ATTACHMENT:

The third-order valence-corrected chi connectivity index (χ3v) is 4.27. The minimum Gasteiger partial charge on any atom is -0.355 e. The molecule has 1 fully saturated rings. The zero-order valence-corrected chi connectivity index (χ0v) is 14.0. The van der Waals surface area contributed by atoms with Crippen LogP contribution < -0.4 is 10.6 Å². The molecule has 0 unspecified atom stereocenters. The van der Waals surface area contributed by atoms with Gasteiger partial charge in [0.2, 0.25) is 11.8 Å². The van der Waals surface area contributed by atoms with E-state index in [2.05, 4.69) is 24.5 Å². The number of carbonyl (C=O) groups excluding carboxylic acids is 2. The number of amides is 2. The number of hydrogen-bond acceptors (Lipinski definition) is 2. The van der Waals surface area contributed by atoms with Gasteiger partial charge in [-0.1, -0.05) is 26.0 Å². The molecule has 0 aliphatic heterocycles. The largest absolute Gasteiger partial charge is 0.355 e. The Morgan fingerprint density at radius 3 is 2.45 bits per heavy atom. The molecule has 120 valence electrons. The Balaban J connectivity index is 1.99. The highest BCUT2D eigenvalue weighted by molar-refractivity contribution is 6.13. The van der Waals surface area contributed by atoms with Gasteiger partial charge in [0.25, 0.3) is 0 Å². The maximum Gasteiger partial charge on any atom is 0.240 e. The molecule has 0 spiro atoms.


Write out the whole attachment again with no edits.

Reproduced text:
The third-order valence-corrected chi connectivity index (χ3v) is 4.27. The minimum Gasteiger partial charge on any atom is -0.355 e. The molecule has 1 fully saturated rings. The zero-order valence-corrected chi connectivity index (χ0v) is 14.0. The van der Waals surface area contributed by atoms with Crippen LogP contribution < -0.4 is 10.6 Å². The molecule has 0 unspecified atom stereocenters. The van der Waals surface area contributed by atoms with Gasteiger partial charge in [0.2, 0.25) is 11.8 Å². The van der Waals surface area contributed by atoms with E-state index in [2.05, 4.69) is 24.5 Å². The number of carbonyl (C=O) groups excluding carboxylic acids is 2. The number of amides is 2. The number of hydrogen-bond acceptors (Lipinski definition) is 2. The van der Waals surface area contributed by atoms with Gasteiger partial charge in [-0.1, -0.05) is 26.0 Å². The molecule has 0 aliphatic heterocycles. The largest absolute Gasteiger partial charge is 0.355 e. The Morgan fingerprint density at radius 3 is 2.45 bits per heavy atom. The molecule has 120 valence electrons. The Balaban J connectivity index is 1.99. The highest BCUT2D eigenvalue weighted by molar-refractivity contribution is 6.13. The van der Waals surface area contributed by atoms with Gasteiger partial charge in [0.25, 0.3) is 0 Å². The maximum Gasteiger partial charge on any atom is 0.240 e. The molecule has 0 spiro atoms.